Usually, the value of a college degree is measured in terms of lifetime earning power – by most calculations, college graduates will make more money throughout their careers than those who didn’t secure a degree. Even with the economy and job market slowing down, job hunters with degrees are going to find more opportunities available to them than those who made it through high school. Obviously, people who haven’t even completed high school or a GED equivalent are likely to have an extremely tough time finding any sort of work if college graduates are taking warehouse, service, and sales jobs.
But the value of higher education isn’t limited to money. Earning a degree is more than the major requirements you check off a program chart, its about expanding your perspective of the world by coming to understand more of the depth inherent to otherwise common concepts. Anyone can use computers to check email or research information, but with a little bit of extra education you can start learning how to program your own functions & routines. While it may sound like something you have no use for, it is practically impossible to imagine the possibilities before understanding how it works.
And learning about possibilities is a big part of the college education. Unless you’re absolutely certain you know what your passion in life is, intro-level college classes may introduce you to knew concepts and areas of study you’ve never really looked into before. I personally started off interested in History, and eventually I realized I wanted to study more modern events and ended up with a major in Political Science & Economics. Of course, at no point during that process did I even imagine I would end up working with financial aid and online publishing!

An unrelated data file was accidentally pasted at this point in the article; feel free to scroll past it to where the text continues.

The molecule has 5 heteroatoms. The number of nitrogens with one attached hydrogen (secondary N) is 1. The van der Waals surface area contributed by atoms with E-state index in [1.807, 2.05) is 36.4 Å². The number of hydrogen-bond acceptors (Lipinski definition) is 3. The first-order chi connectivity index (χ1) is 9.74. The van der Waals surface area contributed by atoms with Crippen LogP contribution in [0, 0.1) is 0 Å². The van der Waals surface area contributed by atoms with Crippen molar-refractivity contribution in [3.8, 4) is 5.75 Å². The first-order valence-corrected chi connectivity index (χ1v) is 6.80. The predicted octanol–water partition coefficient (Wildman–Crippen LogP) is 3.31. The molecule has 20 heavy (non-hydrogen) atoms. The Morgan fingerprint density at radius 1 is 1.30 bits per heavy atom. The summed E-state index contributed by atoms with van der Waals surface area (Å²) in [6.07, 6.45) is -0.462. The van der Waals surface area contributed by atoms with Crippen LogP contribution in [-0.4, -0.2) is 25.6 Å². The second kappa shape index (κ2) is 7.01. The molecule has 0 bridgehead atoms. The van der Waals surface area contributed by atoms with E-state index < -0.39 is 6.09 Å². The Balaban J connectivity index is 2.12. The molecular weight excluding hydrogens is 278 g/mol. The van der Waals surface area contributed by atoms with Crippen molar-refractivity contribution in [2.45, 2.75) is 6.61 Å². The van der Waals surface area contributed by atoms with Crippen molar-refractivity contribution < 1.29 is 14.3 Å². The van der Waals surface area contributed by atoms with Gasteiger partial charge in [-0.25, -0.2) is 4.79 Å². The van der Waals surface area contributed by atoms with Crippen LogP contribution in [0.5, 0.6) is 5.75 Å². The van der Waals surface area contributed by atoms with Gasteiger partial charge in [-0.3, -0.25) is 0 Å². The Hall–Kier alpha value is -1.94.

Even outside the classroom, college offers a lot of chances to build a social network and get involved with community organizations. Campus religious groups, political groups, and artistic groups can provide students with access to influential figures in their field, expensive equipment they might not otherwise get to use, or even just a chance to meet peers with similar interests.
While some of the community value of college can be diluted in online degree programs, the technology is actually coming a long way toward connecting people in distant locations. Bandwidth improvements and cheaper cameras are making streaming video conference easier than ever to achieve.
Ultimately, there’s no right or wrong reason to pursue higher education. You don’t even need to enroll in a degree to learn something new! Remember though, if you’re going to invest a significant amount of money into a college program, being able to pay that back with higher wages is an important factor to consider. You don’t have to borrow a hundred thousand dollars to study liberal arts if the local community college or state university offers almost identical classes and student groups.
So although there is no universal right or wrong reason to choose a school or commit to a degree, each student will have to consider all the potential costs and benefits associated. Take some time to think it over, and don’t rush into anything, but don’t use that as an excuse to procrastinate either!